Three Iconic Russian Love Stories Posted by Maria on Feb 12, 2015 in Culture
As Valentine’s Day is approaching, I was thinking about the archetypal love stories — you know, the Romeo and Juliet (Роме́о и Джулье́тта) tales that are immediately recognizable and referenced whenever people want to evoke love. What follows is not complete or representative by any means, and I encourage you to share more examples in comments. However, these stories will likely be recognized by anyone brought up in Russia (and, I imagine, many of the neighbo/u/ring countries).
Nikolay Rezanov and Conchita Argüello
This story has its roots in real events. Nikolay Rezanov (Нико́лай Реза́нов) was a Russian explorer who was involved, among other things, with Russian colonies in Alaska. In 1806 he traveled to California to secure provisions for the colonies. There, he met Concepción “Conchita” Argüello (Кончи́та Аргуэ́льо), the governor’s daughter, and the two got engaged. It is thought that both parties might have, at least initially, sought a marriage of convenience. Rezanov had to return to Russia but promised to come back. On his way back, he fell ill and died. Conchita never got married and became a nun.
The couple inspired several works of arts, including the “rock opera” Juno and Avos (“Юно́на и Аво́сь”), named after Rezanov’s ships. The play enjoys iconic status in Russia, and Rezanov’s role for played by Nikolay Karachentsov (Никола́й Кара́ченцов) for many years until he was seriously injured in an accident in 2005.
The Master and Margarita
The Master and Margarita (Ма́стер и Маргари́та) is a novel by Mikhail Bulgakov (Михаи́л Булга́ков). The book took more than 10 years to write and, despite being finished in 1940, was not published until 1967. The novel has multiple story lines and biblical motifs and is worth reading on ts own merits, but a love story is central to the plot.
Master (whose real name we never learn) is a writer working on a novel about Pontius Pilate (По́нтий Пила́т), which is attacked by Soviet literary critics. One day he runs into a woman carrying yellow flowers, and the two instantly fall in love. Margarita leaves her husband and moves in with Master. She encourages him to finish the novel and is ready to enlist the Devil’s help to this end — this is actually quite humorous and not as ominous as may sound from this description. Margarita is thought to be based on Bulgakov third wife, Elena.
Vladimir Mayakovsky and Lilya Brik
Vladimir Mayakovsky (Влади́мир Маяко́вский) was a Russian/Soviet poet and graphic artist, known for his innovative style of writing and, among other things, for his love affair with Lilya Brik (Ли́ля Брик). Lilya Brik was married at the time she met Mayakovsky, who she was introduced to by her sister (the future French writer Elsa Triolet). The Briks were in an open marriage, and Mayakovsky ended up moving in with the couple.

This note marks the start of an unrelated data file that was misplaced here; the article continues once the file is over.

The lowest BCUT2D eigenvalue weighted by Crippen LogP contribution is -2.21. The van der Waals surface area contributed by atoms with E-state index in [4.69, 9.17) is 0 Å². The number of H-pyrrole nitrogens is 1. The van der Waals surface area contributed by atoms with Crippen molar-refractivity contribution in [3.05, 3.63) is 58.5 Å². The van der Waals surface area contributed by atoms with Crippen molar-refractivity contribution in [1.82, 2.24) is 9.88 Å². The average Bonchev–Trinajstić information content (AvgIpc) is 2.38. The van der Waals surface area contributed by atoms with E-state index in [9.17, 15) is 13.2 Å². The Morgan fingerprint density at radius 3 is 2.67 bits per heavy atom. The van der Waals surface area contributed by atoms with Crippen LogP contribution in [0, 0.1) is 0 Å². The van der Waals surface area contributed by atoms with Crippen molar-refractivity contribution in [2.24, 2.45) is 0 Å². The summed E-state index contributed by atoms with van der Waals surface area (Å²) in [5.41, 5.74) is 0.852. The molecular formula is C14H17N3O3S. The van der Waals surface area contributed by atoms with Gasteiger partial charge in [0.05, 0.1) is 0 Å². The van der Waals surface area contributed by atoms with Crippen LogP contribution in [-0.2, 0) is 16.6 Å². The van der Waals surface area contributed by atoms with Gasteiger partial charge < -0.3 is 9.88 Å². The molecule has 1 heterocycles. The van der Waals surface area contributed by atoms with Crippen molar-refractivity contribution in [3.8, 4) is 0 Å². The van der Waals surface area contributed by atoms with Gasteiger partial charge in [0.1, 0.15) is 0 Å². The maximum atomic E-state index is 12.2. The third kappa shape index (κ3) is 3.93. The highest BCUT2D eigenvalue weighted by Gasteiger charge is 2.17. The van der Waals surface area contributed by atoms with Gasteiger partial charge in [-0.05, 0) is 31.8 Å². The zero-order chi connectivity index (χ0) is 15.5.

Lilya was active in the art scene of the 1920s Russia and is thought to have inspired much of Mayakovsky’s work. Even after their affair ended, and Mayakovsky started seeing other women, the two remained close friends.
I would like to end this post with a song version of Mayakovsky’s poem “Ли́личка!” addressed to Brik. Yes, it’s Mayakovsky in the footage. I’m looking forward to your additions to the list in the comments!
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You can see a statue-monument to Rezanov in Krasnoyarsk and if you are in Moscow you might check out the very unusual house-museum of Mayakovsky. Not your usual house-museum!
@Moonyeen Albrecht Moonyen, thanks for the addition. I’ve seen Mayakovsky’s flat, but I felt bad they didn’t preserve any of the original building, other than the room where he presumably killed himself. Still a nice learning experience.
Maria, I saw the Mayakovsky museum apartment in January of 1997. Has it been changed since then? I thought we were in the original building but I’m not sure.
@Moonyeen Albrecht I’m not sure; I saw it in the mid-2000s. What bothered me is that they only preserved the one room and turned the rest of the building into some kind of spiral staircase, gluing original documents to the walls and painting over them. Maybe it was different before.
I still think the content is informative; it’s the presentation that I didn’t think was ideal.
Maria, maybe it’s the same as when I saw it. I remember the spiral staircase, but I also remember the entrance area with the strange exhibit with the chairs. We saw it on an extremely COLD day and one of my vidid memories is our little group of American tourists doing a “group hug” to stay warm – all 14 of us hugging together in front of the building. I love Russia!